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Truth be told, I've been writing a lot about the iPhone 3G lately because, despite the tone of my last entry, I'm still thinking about getting one. I need to replace the Q as early as next month, and, given my compendium of requirements, the iPhone remains at the top of the list. As I've noted before, the walled-garden approach isn't unappealing to me; I'm a computer-science major, but I have a business to run and a job to do. So the Mac is a decent platform to base it all on, and the iPhone goes hand-in-hand with the Mac. Is that great marketing, or what? And I'd be amazed if I ever downloaded more than two apps for the iPhone; I just need the basics for business use, and at the core that's a desktop-class browser. So I should be all set.
But there have been a number of disturbing articles about the iPhone 3G and related functionality in the press since the device was announced. I wrote earlier about Walt Mossberg being less than enthusiastic about MobileMe, which would be critical in my use of the iPhone, and this article in BusinessWeek seems to confirm that heads did indeed roll over this episode. It also appears that the problems are getting fixed. No matter; I rarely buy Release 1.0 of anything, especially for production use. Apple isn't the only company with quality problems; indeed, they are among the better vendors out there.
Of greater interest, though, is this piece at MarketWatch.com, which talks about a possible hardware flaw in the iPhone 3G. Some users have been complaining that throughput is slow, calls are dropped, and that fundamental issues with the Infineon chipset used in the iPhone 3G are to blame. That's a real possibility; designing wireless chips is among the most difficult engineering tasks on this planet, and all chipsets have limitations and perhaps even flaws. Even the way the chips are arranged on the circuit board can affect performance. But given just the statistical nature of radio itself, and well, variable performance has been a core element of the history of wireless since the beginning. You want perfection? Use wire. You want convenience? A little inconvenience is unfortunately part of that experience, and likely always will be. Can the vendors do a better job in engineering? Sure, but that's why the next product is (almost) always better than the one we use today.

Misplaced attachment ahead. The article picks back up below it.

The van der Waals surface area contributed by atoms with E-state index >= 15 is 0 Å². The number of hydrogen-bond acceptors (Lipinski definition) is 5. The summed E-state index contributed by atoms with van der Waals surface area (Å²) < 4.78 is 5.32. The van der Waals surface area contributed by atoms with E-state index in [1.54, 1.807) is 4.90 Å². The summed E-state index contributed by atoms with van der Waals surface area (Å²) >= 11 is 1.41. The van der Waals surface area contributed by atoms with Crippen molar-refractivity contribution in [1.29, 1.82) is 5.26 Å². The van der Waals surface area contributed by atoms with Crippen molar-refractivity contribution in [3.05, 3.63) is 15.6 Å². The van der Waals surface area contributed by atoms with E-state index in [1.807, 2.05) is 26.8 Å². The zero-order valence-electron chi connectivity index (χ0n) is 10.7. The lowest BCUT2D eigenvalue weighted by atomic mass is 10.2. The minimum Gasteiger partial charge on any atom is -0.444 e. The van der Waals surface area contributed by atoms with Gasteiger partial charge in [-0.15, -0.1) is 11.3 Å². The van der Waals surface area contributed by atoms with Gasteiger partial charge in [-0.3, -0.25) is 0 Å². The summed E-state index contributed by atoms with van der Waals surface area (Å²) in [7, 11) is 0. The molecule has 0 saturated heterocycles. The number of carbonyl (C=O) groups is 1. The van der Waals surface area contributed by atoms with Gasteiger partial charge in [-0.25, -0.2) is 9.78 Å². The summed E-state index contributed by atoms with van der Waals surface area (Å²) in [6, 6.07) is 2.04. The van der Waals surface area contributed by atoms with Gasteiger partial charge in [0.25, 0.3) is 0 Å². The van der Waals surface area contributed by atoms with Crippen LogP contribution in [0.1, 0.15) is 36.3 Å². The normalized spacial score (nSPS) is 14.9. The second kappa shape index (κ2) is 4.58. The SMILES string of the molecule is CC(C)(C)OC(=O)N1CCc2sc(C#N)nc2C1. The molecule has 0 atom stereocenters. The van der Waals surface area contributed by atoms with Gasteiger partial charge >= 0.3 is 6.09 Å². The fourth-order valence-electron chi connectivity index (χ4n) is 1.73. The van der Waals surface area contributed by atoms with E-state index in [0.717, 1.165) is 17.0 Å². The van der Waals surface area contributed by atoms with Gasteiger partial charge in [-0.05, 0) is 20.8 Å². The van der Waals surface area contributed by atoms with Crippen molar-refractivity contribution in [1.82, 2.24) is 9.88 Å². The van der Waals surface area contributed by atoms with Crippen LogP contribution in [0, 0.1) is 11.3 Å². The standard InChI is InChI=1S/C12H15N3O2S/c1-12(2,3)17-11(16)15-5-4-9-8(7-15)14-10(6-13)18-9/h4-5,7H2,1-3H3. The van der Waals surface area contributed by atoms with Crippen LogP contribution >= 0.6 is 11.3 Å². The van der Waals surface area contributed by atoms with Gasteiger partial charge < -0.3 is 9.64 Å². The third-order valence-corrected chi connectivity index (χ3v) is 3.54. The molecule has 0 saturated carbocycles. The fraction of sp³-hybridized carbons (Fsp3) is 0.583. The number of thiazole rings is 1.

Vendors can regardless do more, as I've written elsewhere, to improve the fundamental quality of their products (as Apple realized in the MobileMe case), and quality will ultimately be a big differentiator in the market. Carriers should properly set the expectations of users, and not just market numbers that represent the performance that a given product will never, ever exceed. The best way to create a satisfied customer is to set their expectations properly, and the cellular industry as a whole, whether we're talking throughput, coverage, or whatever, just isn't very good at this today.